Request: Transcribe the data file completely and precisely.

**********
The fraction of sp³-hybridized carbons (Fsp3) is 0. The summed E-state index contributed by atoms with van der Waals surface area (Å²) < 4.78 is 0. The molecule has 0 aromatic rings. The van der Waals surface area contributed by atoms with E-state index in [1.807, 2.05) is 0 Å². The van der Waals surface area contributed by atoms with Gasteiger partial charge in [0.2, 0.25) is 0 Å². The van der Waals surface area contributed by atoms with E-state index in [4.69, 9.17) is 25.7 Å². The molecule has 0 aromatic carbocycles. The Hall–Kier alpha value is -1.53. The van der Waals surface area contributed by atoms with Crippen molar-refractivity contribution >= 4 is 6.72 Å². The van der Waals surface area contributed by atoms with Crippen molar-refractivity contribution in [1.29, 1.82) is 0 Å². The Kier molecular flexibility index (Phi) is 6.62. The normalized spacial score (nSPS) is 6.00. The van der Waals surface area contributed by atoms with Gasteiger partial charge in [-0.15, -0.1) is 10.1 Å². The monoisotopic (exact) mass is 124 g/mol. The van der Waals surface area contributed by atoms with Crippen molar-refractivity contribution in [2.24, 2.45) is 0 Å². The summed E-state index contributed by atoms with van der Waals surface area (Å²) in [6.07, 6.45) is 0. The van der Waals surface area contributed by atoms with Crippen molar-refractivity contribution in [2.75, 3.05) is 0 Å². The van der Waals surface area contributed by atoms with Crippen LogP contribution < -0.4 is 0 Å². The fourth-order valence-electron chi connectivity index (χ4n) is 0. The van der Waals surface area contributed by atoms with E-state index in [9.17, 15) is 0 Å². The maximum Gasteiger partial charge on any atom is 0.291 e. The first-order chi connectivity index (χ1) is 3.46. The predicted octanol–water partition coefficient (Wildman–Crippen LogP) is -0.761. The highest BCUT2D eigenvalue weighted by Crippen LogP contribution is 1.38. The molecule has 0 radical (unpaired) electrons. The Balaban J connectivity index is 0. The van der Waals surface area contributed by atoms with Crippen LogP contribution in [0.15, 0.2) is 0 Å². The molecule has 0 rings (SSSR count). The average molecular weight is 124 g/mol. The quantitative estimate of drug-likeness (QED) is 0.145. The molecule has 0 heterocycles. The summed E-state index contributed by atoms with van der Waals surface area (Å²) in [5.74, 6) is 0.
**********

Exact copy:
The fraction of sp³-hybridized carbons (Fsp3) is 0. The summed E-state index contributed by atoms with van der Waals surface area (Å²) < 4.78 is 0. The molecule has 0 aromatic rings. The van der Waals surface area contributed by atoms with E-state index in [1.807, 2.05) is 0 Å². The van der Waals surface area contributed by atoms with Gasteiger partial charge in [0.2, 0.25) is 0 Å². The van der Waals surface area contributed by atoms with E-state index in [4.69, 9.17) is 25.7 Å². The molecule has 0 aromatic carbocycles. The Hall–Kier alpha value is -1.53. The van der Waals surface area contributed by atoms with Crippen molar-refractivity contribution >= 4 is 6.72 Å². The van der Waals surface area contributed by atoms with Crippen molar-refractivity contribution in [1.29, 1.82) is 0 Å². The Kier molecular flexibility index (Phi) is 6.62. The normalized spacial score (nSPS) is 6.00. The van der Waals surface area contributed by atoms with Gasteiger partial charge in [-0.15, -0.1) is 10.1 Å². The monoisotopic (exact) mass is 124 g/mol. The van der Waals surface area contributed by atoms with Crippen molar-refractivity contribution in [2.24, 2.45) is 0 Å². The summed E-state index contributed by atoms with van der Waals surface area (Å²) in [6.07, 6.45) is 0. The van der Waals surface area contributed by atoms with Crippen molar-refractivity contribution in [2.75, 3.05) is 0 Å². The van der Waals surface area contributed by atoms with Crippen LogP contribution < -0.4 is 0 Å². The fourth-order valence-electron chi connectivity index (χ4n) is 0. The van der Waals surface area contributed by atoms with E-state index in [9.17, 15) is 0 Å². The maximum Gasteiger partial charge on any atom is 0.291 e. The first-order chi connectivity index (χ1) is 3.46. The predicted octanol–water partition coefficient (Wildman–Crippen LogP) is -0.761. The highest BCUT2D eigenvalue weighted by Crippen LogP contribution is 1.38. The molecule has 0 radical (unpaired) electrons. The Balaban J connectivity index is 0. The van der Waals surface area contributed by atoms with Crippen LogP contribution in [0.15, 0.2) is 0 Å². The molecule has 0 rings (SSSR count). The average molecular weight is 124 g/mol. The quantitative estimate of drug-likeness (QED) is 0.145. The molecule has 0 heterocycles. The summed E-state index contributed by atoms with van der Waals surface area (Å²) in [5.74, 6) is 0.